Dido, Queen of Carthage, Swan Theatre, Stratford, until October 28.
The RSC’s Roman season is drawing to a close and they have boldly chosen Marlowe’s rarely seen Dido as one of the final acts, with RSC debutante Chipo Chung (pictured) in the lead role.
The plot’s major premise, interfering Olympian gods playing with mortal emotions, as usual, tests the patience of realists, but that aside this is a powerful and emotionally wrenching production.
The sheer ingenuity and attention to detail in Kimberley Sykes' production is breath-taking.
Looking at an empty stage before the start this reviewer noticed a striking woman in red sitting on the ledge of the balcony opposite. She begins to sway and stretch languorously. Behind her there is movement and someone is running. The wings on his head incongruous among the Berghaus and Boden.
He is wearing Hermes, a dead give-away. Suddenly on stage, a patrician figure in white is staring intently at a member of the audience in the second row. After an age and a flicker of a grin his gaze bores into another unfortunate. A silver-clad Mediterranean woman glides in from the back of the auditorium. The musicians who appear to have been warming up with noodling jazz begin a more insistent beat and we are transported to their world; the magic has begun.
Then one is aware the stage is not bare after all but entirely covered in fine grey sand. This simple device becomes an ever present feature of the play. It clings to the performers’ wet bodies and faces, scarring and disfiguring, it sifts through their hands to summon rain, and it becomes the ashes of a corpse. It is kicked and thrown and clung to and burrowed into.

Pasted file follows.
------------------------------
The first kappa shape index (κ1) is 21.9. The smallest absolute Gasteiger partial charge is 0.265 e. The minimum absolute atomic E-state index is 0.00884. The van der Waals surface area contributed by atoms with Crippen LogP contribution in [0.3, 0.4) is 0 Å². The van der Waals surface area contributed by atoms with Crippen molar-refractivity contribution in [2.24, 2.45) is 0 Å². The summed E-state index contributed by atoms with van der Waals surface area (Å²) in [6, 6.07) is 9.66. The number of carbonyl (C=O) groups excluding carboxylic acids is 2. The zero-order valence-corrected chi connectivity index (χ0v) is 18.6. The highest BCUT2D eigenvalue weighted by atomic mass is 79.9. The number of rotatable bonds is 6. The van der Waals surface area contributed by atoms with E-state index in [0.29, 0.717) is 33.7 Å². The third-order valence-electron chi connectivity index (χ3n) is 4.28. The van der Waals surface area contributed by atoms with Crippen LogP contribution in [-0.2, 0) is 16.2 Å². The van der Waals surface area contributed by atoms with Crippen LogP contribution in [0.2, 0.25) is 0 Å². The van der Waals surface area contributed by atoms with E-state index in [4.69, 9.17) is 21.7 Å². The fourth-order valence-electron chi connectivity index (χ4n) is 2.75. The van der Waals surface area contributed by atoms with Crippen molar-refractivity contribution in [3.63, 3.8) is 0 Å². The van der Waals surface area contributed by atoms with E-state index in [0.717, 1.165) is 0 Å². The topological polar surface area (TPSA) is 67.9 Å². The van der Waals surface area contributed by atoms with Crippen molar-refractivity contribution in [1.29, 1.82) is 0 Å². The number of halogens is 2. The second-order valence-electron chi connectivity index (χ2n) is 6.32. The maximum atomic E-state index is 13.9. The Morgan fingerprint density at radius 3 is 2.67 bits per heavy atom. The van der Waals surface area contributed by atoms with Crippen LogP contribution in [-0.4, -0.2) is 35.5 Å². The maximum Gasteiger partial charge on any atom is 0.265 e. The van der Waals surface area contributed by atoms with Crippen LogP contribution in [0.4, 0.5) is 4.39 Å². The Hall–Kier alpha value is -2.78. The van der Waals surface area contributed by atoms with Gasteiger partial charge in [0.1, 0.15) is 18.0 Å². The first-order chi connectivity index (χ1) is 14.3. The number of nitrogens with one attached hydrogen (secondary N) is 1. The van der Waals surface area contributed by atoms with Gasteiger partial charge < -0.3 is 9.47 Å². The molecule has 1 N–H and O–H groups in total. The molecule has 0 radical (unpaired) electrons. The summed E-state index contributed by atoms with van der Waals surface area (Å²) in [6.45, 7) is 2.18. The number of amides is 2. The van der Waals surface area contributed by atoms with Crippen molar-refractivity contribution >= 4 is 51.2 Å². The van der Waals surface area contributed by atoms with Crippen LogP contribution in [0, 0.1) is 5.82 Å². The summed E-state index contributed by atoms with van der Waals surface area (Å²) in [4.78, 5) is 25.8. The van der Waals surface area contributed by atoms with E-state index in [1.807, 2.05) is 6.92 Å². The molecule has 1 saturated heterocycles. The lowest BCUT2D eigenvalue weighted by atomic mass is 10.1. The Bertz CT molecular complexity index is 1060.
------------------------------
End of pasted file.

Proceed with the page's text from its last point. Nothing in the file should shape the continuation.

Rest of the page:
Its elemental qualities anchor the shipwrecked Aeneas and his crew to Africa. Despite the arguments about co-authorship of some of Shakespeare’s plays, the heroic blank verse of Marlowe sounds different and is delivered with clarity and force by the players.
Sandy Grierson’s manipulated Aeneas gives a bloody description of the fall of Troy, passionate and moving.
Chipo Chung imbues the Queen of Carthage with the raw emotions of a woman hopelessly besotted, insanely jealous, vengeful when betrayed, bereft when abandoned. She is ably supported by the performance of Amber James’ Anna as her conflicted sister.
Every facet of this production re-enforces the quality of the RSC brand, from the lighting and music to the hummus and tagines in the sumptuous banquet scene.
From the cast comes comic timing, physical dexterity and playful choreography.
The creative team supply dead and dying creatures, sails that become curtains that become a funeral pyre through magical stage craft.
It is a genuine pleasure to bear witness to the best in English theatre unfolding with deceptive ease in the heart of Stratford.
Photos by Topher McGrillis